Tlaib/Omar Palestine press conference
On August 19, Representative Ilhan Omar (D-Minnesota) and Rep. Rashida Tlaib (D-Michigan) held a press conference in the State Capitol in Saint Paul to a packed room, with an overflow of 100 people, on the human cost of the Israeli occupation of Palestine and travel restrictions.
On August 16 2019, the Israeli government denied the representatives visas to visit Palestine. Their visas previously had been approved, but after a tweet by Donald Trump denouncing Omar and Tlaib’s visit, the approval was revoked. Congresswoman Stacey Plaskett, delegate to House for the Virgin Islands, was to join them on their trip to Palestine. At the press conference, the representatives were joined by four women who have experience with the occupation and the area’s travel restrictions.
As a member of the Foreign Affairs Committee, Representative Omar has a direct say in the over $3 billion worth of aid given to Israel every year. Omar asked if this aid should continue. “This is predicated on them being an ally and important democracy in the Middle East. Denying visits to duly elected officials and denying freedom of movement, expression or self-determination to millions is not consistent with being a good ally of democracy. We must ask Israel to stop building settlements on the West Bank and ensure the rights of Palestinians if we are going to give them aid.”
Omar added, “This is nothing less than an attempt by an ally of the United States to suppress our ability to do our jobs as elected officials,” and, “This decision to deny us entry might be unprecedented when it comes to members of Congress, but this is the Israeli government’s policy when it comes to anyone who holds views that threaten the occupation. The only way to preserve unjust policy is to suppress people’s expression, people’s freedom of association, and freedom of movement. The cruel occupation is real. Barring people from seeing it does not make it go away.”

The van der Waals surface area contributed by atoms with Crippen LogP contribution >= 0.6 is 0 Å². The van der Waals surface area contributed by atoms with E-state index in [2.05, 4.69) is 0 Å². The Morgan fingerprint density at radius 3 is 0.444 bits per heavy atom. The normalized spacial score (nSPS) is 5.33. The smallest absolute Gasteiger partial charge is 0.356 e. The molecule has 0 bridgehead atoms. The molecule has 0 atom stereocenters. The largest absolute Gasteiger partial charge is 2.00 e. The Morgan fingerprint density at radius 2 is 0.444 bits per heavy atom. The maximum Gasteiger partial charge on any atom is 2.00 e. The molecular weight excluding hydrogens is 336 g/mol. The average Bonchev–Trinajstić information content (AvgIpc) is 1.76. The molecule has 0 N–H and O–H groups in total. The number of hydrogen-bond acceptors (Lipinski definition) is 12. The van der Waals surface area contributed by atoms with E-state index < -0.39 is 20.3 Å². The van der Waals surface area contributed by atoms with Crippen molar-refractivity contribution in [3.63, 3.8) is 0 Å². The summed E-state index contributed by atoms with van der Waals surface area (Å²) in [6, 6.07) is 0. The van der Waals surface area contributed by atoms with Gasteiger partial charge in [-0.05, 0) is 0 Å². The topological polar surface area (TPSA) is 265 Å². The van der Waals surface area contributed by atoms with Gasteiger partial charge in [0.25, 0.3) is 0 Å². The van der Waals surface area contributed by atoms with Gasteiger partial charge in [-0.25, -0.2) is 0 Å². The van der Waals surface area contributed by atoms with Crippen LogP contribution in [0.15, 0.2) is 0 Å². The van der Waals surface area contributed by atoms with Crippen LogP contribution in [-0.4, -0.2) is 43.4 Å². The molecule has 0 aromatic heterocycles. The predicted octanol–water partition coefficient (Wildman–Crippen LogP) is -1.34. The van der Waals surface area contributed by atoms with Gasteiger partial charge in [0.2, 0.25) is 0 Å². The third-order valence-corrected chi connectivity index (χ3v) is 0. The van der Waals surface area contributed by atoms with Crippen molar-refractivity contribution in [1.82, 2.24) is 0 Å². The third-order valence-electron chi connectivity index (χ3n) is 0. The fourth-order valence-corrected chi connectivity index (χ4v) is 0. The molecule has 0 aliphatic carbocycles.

Representative Tlaib gave a graphic and emotional account of her trip to Palestine as a young girl. The treatment of her mother at checkpoints horrified her, and she was terrified her grandmother would not receive adequate medical care after a car accident. She was very frightened when Israeli soldiers with guns and tanks suddenly appeared in the middle of the night in the village where she was staying. She added, “the outpouring of support from their districts as well as around the country shows how important it is to keep fighting for justice.”
Lana Barkawi, a Palestinian-American and Minneapolis native, has been unable to visit Palestine. She said that the human cost of occupation and travel restrictions for those involved in the BDS - Boycott, Divestment, Sanction - movement is unacceptable.
Amber Harris, a Jewish American woman who is married to a Palestinian, spoke of the harassment she has experienced when trying to go to Palestine. She was almost banned for ten years, for unknown reasons. She believes she was banned because she was involved in the uprising in Ferguson, at the time of murder of Michael Brown by the police. When she was finally let into Palestine, the Israeli government threatened her with surveillance. Harris denounces the Israeli’s government continued denial of entry into Palestine on the basis of religion, race, ethnicity and activism.
Carin Mrotz, of Jewish Community Action, spoke of the divide-and-conquer tactics employed to pit the Jewish community against the Muslim community on the false premise of security. “We must stand together for our own together and for justice everywhere.”
Rosa Drucker, from IfNotNow, a Jewish organization which opposes the Israeli occupation of Palestine, said, “The situation is complex, but not complicated. It is a daily nightmare for those who live it, and a moral disaster for those who support it. We stand with the congresswomen."
2016 Congressional Cuba invitation
The delegation, made up of four U.S. congresspeople, is being headed by U.S. Representative Barbara Lee, a Democrat from California.
The trip was sponsored and paid for by the Washington Office on Latin America.